Local News

Fullerton Heritage Presents: Local Landmark #50: John E. Phillips House 

(147 West Ash Avenue)

In 1910, mining engineer John Edwin Phillips (1854-1943) moved from Denver, Colorado to Fullerton with his wife Anna Laurie (“Annie”) (b. 1861), and son, James Henry Phillips, Sr. (1891-1953). He purchased a 5½-acre walnut grove from J.E. Walker for $11,000 on South Harbor Blvd (then Spadra Rd). Phillips quickly joined the Fullerton-Placentia Walnut Assoc, concentrating on farming, but later became an investment broker and real estate agent. He played an instrumental role in bringing the Pacific Electric Railroad to Fullerton; served as the City representative for the US Good Roads Assoc; and was unanimously elected as president of the Valencia Ave Improvement Assoc, which worked to pave Valencia Ave from Harbor to Magnolia Ave.

The Phillips’ family initially lived in a 1908 Victorian-style home on the property, but in 1915, they built a new impressive Craftsman bungalow adjacent to their grove dwelling. The unusual one-and-a-half story residence, with nearly 2,000 square feet of living area, exhibits classic Craftsman detailing multiple, low-pitched gable roofs supported by decorative outriggers, wide eaves on all sides, all major windows treated alike, and a combination of horizontal wood siding and shingles on all sides of the house. Plastered plinths with elaborate wooden posts composed of multiple brackets – suggesting the influence of Japanese architecture on Craftsman designs – build up the main front porch gable. It is the only example of Western Stick Style Craftsman architecture in Fullerton.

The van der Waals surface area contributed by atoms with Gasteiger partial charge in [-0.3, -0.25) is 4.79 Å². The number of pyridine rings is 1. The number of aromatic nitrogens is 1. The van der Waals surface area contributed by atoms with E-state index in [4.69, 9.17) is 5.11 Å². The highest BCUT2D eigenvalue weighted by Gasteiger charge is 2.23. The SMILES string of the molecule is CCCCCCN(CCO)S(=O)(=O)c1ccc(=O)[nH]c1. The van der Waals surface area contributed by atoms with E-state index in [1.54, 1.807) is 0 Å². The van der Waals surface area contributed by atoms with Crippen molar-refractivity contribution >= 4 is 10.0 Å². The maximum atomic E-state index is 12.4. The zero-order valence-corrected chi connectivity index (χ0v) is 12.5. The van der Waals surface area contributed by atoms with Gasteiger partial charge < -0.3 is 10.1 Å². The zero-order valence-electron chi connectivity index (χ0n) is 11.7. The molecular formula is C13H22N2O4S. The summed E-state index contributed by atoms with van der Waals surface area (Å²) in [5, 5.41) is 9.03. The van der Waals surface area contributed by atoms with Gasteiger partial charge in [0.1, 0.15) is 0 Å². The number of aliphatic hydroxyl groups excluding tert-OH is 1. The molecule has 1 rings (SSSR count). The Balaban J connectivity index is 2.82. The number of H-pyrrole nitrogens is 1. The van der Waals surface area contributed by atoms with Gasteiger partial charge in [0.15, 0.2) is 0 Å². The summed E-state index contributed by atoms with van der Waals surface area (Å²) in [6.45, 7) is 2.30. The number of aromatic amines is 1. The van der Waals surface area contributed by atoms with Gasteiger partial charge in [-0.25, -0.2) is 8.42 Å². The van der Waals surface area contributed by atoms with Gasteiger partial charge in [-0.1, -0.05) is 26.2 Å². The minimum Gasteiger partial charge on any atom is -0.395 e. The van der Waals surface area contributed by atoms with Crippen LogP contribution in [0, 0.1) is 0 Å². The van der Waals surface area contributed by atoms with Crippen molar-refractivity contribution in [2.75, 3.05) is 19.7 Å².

Around 1922/23, the home was moved to its current location at 147 West Ash Avenue. The home’s two chimneys were added on the west side at that time. In the early 1970s, the Song family took ownership of the residence and reported that numbering and lettering were on

building parts that could be viewed in the attic, indicating that the dwelling was a kit home that was manufactured in parts, then brought to the Phillips’ property and assembled. The residence was most likely manufactured in Los Angeles by the Pacific Ready-Cut Homes, Inc., which built dozens of homes in Fullerton. Amazingly, the 1908 Victorian-style home that the Phillips’ family first occupied is still at 511 South Harbor Boulevard, tucked behind the Stache House Barbershop.

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